But even for the curious, exploring Arizona’s diverse history can be a challenge in the midst of a pandemic. But what’s more socially distant than exploring a ghost town?

I wanted to find out for myself.

On a blistering summer morning, I headed west on I-10. The bustling city traffic quickly faded to a lonesome drive. By the time I got to Parker, a town of 3,200, nearly all human contact disappeared as well.

The western tunes of Glendale-native Marty Robbins seemed appropriate as I drove through dirt roads surrounded by Arizona’s iconic saguaros. This rough drive is far from rock crawling, but it’s definitely not a job for the family minivan.

Nearly 30 miles from civilization, and truly on my own with no cell service, I crested the mountain hill where the abandoned Swansea mine still stands and arrived at the town.

The solitude was haunting. 

You suddenly become more aware of your own breath and the pulse of your beating heart in the silence.

Sturdy posts with messages embossed in steel from the Bureau of Land Management dot the landscape and explain what the rubble once was. They’re modern signs that people still care about preserving Arizona’s history.

It’s easy to imagine what life was like looking at the cramped quarters complete with rusting bed frames. The common spaces had few luxuries, but it was still a place that gave hard-working miners a chance to catch their breaths.

The signs of life are everywhere, even though the buildings have stood abandoned for nearly a century.

The mines were tapped, and Swansea had served its purpose. The owners and workers almost certainly moved on to any number of opportunities in Arizona.

I took nothing from the historic town and left nothing that would blemish its history.

My human contact for the entirety of the trip was limited to gas stations where I wore a mask, but nothing is guaranteed during these times under coronavirus.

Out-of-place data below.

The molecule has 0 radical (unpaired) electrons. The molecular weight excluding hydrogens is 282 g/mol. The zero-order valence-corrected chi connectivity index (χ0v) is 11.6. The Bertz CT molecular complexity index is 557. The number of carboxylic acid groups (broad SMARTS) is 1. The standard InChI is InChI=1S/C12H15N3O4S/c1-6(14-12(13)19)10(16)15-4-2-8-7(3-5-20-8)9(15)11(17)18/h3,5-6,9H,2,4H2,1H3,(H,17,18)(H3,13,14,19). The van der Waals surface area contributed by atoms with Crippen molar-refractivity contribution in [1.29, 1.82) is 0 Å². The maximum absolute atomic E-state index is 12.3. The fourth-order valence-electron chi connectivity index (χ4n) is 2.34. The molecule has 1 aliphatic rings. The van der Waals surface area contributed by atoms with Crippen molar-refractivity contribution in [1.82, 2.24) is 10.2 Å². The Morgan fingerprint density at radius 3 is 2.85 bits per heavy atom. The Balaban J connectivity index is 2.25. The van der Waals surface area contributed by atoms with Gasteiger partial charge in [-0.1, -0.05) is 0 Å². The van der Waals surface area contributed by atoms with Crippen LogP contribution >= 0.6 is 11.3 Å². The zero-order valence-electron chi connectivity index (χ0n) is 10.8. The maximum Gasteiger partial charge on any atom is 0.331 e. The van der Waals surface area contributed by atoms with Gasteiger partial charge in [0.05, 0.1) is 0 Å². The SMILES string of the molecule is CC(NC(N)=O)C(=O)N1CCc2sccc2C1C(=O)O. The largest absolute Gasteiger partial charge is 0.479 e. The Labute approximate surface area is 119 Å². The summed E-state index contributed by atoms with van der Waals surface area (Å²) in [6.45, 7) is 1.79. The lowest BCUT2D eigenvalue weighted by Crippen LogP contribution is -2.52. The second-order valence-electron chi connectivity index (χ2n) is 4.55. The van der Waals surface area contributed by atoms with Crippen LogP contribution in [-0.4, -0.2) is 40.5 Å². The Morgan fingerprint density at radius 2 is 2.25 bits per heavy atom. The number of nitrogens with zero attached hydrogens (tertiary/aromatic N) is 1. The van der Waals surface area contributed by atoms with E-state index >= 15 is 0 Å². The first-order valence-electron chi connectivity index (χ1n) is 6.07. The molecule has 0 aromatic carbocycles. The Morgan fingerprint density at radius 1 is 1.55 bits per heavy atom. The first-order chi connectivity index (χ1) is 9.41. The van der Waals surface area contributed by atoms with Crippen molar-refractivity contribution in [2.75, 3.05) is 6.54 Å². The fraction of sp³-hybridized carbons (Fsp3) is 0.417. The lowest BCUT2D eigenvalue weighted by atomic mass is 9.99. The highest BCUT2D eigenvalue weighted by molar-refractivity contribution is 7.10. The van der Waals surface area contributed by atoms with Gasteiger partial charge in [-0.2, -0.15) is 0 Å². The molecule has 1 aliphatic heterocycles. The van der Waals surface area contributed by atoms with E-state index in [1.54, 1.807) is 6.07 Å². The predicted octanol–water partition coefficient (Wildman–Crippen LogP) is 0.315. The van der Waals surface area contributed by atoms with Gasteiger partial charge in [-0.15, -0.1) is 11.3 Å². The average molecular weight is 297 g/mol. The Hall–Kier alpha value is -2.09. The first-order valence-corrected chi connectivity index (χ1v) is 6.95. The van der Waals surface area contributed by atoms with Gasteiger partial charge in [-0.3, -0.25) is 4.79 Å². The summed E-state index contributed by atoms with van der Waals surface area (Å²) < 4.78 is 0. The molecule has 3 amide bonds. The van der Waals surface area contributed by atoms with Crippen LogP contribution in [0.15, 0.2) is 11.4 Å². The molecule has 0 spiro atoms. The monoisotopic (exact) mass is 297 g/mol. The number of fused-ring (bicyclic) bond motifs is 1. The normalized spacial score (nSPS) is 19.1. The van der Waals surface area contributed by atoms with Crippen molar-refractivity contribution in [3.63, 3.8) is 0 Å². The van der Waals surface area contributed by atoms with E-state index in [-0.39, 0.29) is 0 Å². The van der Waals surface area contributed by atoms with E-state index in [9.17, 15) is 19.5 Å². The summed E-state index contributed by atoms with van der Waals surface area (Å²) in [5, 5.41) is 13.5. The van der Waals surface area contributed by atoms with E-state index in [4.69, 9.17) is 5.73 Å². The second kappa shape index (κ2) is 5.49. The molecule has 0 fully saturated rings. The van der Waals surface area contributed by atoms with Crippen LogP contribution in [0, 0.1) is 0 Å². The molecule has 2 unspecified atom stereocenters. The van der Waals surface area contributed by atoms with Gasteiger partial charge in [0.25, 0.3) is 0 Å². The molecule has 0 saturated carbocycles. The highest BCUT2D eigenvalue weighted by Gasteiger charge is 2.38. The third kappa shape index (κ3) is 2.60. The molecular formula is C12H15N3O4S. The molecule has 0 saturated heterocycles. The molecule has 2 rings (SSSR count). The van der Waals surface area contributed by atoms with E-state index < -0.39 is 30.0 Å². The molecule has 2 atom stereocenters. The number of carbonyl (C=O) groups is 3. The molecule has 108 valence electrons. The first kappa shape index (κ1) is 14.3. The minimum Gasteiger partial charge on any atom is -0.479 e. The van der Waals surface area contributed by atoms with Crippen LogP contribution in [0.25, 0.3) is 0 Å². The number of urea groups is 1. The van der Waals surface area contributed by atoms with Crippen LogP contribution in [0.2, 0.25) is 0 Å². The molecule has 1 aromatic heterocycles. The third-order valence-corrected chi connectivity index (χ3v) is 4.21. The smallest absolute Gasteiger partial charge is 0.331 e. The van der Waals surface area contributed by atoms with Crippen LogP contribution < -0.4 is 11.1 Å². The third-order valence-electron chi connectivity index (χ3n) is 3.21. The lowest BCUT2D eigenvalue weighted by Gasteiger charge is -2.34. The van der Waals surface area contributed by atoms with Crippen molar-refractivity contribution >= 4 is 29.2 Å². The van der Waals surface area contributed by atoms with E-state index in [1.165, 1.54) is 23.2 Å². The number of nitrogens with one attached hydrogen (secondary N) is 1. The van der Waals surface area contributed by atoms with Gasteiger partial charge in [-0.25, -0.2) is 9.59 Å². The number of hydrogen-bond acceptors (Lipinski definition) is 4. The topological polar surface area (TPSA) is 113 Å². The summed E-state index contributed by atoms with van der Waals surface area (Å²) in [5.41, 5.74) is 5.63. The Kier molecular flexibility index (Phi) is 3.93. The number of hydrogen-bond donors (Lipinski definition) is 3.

For my sake, I took a COVID-19 test at Mesa Community College which came back negative; it turned out to be a safe and educational experience.

“The beauty is there's always another story,” Shore said. “Ghost towns tell us something interesting about Arizona because you get the mining ghost towns that are all over the state, and some of those have become reinhabited.”

“Sometimes what will happen is a mining town may have a resurgence because of technology. And suddenly a mine that was no longer producing, now through technology, can produce so it becomes active again.”

No settlement has the goal of dying out, but it’s that spirit on innovation that helps a town evolve when the original well runs dry.

It’s part of the reason why Phoenix is the fifth most populated city in the U.S. and why Swansea lies in ruins, but each area has a lesson worth learning.

For Shore, it's those stories that contribute to the fabric of Americana. Each Arizonan, new and old, helps redefine the state and keeps it thriving.

"I really started using the word terroir, which is a wine term," he says on the story Arizonans have created.

"You have two grapes that in different soil will be very different even though they're the exact same grades. And I like to say that's true with Arizona. Transplants happened here, and they certainly do things they couldn't have done elsewhere."

Want to learn more about Arizona history?

Learn more about historian Marshall Shore and his events at the Hip Historian Facebook page.